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Systems biology of plant-microbiome interactions.

Mol. Plant 12, 804-821 (2019)
Verlagsversion Postprint DOI
Open Access Green
In natural environments, plants are exposed to diverse microbiota that they interact with in complex ways. While plant-pathogen interactions have been intensely studied to understand defense mechanisms in plants, many microbes and microbial communities can have substantial beneficial effects on their plant host. Such beneficial effects include improved acquisition of nutrients, accelerated growth, resilience against pathogens, and improved resistance against abiotic stress conditions such as heat, drought, and salinity. However, the beneficial effects of bacterial strains or consortia on their host are often cultivar and species specific, posing an obstacle to their general application. Remarkably, many of the signals that trigger plant immune responses are molecularly highly similar and often identical in pathogenic and beneficial microbes. Thus, it is unclear what determines the outcome of a particular microbe-host interaction and which factors enable plants to distinguish beneficials from pathogens. To unravel the complex network of genetic, microbial, and metabolic interactions, including the signaling events mediating microbe-host interactions, comprehensive quantitative systems biology approaches will be needed.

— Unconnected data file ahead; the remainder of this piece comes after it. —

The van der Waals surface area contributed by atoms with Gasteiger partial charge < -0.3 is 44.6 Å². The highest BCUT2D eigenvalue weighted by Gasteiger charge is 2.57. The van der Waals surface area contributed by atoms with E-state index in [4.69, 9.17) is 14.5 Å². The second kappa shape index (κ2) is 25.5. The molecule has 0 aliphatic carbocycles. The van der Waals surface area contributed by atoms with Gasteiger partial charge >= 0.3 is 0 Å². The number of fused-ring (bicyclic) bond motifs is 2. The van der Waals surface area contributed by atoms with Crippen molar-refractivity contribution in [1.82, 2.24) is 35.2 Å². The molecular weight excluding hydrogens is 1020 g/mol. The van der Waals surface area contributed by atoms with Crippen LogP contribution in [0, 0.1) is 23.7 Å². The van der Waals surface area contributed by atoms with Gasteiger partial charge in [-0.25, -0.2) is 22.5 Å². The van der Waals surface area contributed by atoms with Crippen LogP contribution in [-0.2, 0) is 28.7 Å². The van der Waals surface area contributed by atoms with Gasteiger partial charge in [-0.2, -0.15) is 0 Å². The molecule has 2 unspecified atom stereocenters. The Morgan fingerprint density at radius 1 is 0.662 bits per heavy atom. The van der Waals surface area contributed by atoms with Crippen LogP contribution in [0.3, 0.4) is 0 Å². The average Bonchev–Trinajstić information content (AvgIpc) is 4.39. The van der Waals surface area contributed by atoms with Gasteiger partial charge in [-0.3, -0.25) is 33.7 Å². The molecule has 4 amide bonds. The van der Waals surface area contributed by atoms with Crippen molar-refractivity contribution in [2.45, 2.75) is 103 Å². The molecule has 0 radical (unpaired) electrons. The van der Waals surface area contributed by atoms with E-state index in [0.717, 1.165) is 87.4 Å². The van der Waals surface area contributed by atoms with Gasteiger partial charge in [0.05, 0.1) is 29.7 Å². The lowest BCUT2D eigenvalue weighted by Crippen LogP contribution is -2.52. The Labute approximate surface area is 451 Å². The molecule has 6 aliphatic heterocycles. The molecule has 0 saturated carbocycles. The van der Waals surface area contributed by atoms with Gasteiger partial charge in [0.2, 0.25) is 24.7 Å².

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Publikationstyp Artikel: Journalartikel
Dokumenttyp Review
Schlagwörter Plant Systems Biology ; Plant Microbiome ; Microbial Communities ; Syncoms ; Microbe-host Interactions; Growth-promoting Rhizobacteria; Arbuscular Mycorrhizal Symbiosis; Bacterial Root Microbiota; Nod Factor Perception; Salicylic-acid; Arabidopsis-thaliana; Homoserine-lactone; Rhizosphere Microbiome; Lipo-chitooligosaccharide; Pseudomonas-aeruginosa
ISSN (print) / ISBN 1674-2052
e-ISSN 1752-9867
Zeitschrift Molecular Plant
Quellenangaben Band: 12, Heft: 6, Seiten: 804-821 Artikelnummer: , Supplement: ,
Verlag Oxford University Press
Verlagsort 50 Hampshire St, Floor 5, Cambridge, Ma 02139 Usa
Begutachtungsstatus
Institut(e) Institute of Network Biology (INET)